Three Texas Rescue Dogs from Same Family Reunited in NYC

A reunion for the ages: Some of you know that we adopted our dog Marvin (far left, likes to be held like an infant) a few months ago. Thanks to a chance encounter on a random UWS street corner, we met his *son* @leobitasunshine. (Small talk works!) Then we learned …
@MatKahn/Instagram

A family of three rescue dogs separated at birth were recently reunited at random in New York City on Manhattan’s Upper West Side.

The trio of dogs were a father and two sons, all rescues originally from Texas. They were adopted by three different families. And in a random chance event, the owners of the dogs say their pets reconnected miles away in New York City.

“We turn a corner, and Leo goes to this dog who is near a tree, and it was magnetic. The dogs truly recognized each other. It was a very different interaction than he had been having with other dogs,” Tara Derington told CBS New York.

At the same time, Jason Hellerstein was walking his dog named Marvin, whom he shared with his girlfriend, Mattie Kahn. Marvin also found an instant connection with the other dog.

“Marvin was definitely friendlier than he would otherwise be with a dog he didn’t know,” Kahn told the New York Post.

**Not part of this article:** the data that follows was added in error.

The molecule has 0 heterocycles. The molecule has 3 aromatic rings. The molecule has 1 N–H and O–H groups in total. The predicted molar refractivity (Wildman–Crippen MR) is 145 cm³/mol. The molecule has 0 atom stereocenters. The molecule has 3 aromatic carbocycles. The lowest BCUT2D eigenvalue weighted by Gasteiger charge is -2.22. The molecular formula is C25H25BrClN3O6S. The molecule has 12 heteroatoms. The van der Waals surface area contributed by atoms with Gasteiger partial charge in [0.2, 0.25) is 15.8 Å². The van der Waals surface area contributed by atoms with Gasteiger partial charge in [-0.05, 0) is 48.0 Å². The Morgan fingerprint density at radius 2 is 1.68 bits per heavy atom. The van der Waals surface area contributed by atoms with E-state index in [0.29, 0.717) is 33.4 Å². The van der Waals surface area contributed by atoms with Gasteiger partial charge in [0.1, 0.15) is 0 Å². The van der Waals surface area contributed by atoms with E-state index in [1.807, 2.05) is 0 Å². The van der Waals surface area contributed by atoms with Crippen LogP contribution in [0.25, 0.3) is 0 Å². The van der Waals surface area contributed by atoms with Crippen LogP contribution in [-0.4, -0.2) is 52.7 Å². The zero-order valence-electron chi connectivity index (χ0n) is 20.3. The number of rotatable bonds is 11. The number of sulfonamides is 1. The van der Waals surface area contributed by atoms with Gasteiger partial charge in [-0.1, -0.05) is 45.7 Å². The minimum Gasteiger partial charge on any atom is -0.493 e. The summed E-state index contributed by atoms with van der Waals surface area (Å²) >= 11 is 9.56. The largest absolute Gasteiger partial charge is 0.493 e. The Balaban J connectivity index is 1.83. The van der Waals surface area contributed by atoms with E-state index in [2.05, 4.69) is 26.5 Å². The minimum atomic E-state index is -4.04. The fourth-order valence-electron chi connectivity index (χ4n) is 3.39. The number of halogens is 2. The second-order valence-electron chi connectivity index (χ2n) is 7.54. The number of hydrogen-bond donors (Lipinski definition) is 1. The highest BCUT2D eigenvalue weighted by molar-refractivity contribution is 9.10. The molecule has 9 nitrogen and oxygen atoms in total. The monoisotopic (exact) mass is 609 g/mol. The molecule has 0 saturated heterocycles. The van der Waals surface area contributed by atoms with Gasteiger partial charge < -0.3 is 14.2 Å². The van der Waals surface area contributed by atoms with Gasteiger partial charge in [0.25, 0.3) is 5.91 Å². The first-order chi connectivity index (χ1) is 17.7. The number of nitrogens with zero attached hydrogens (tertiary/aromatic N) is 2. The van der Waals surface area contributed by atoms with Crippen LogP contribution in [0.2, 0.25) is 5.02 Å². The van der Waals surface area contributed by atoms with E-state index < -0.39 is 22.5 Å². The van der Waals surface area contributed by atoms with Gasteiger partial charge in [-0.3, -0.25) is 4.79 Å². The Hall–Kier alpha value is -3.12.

Derington asked Hellerstein what breed of dog Marvin is, and at the time, Hellerstein did not know because Marvin had been adopted from a Texas rescue just a few weeks before their chance encounter.

“I said he just came up from Texas. He says, ‘Our dog just came up from Texas. Is your dog from Dr. Doolittle’s Rescue Ranch?’ He was like, yes, and I was like, this is my dog’s dad!” Derington said.

But there is an even deeper connection than just the two dogs. Derington’s friend, Anne Sachs, later adopted Murray, Leo’s brother from the Texas shelter.

Now, all three dogs live neighborhoods away from each other. After the chance encounter, they each planned to meet up at the dog park near the Museum of Natural History with their dogs.

.

Please let us know if you're having issues with commenting.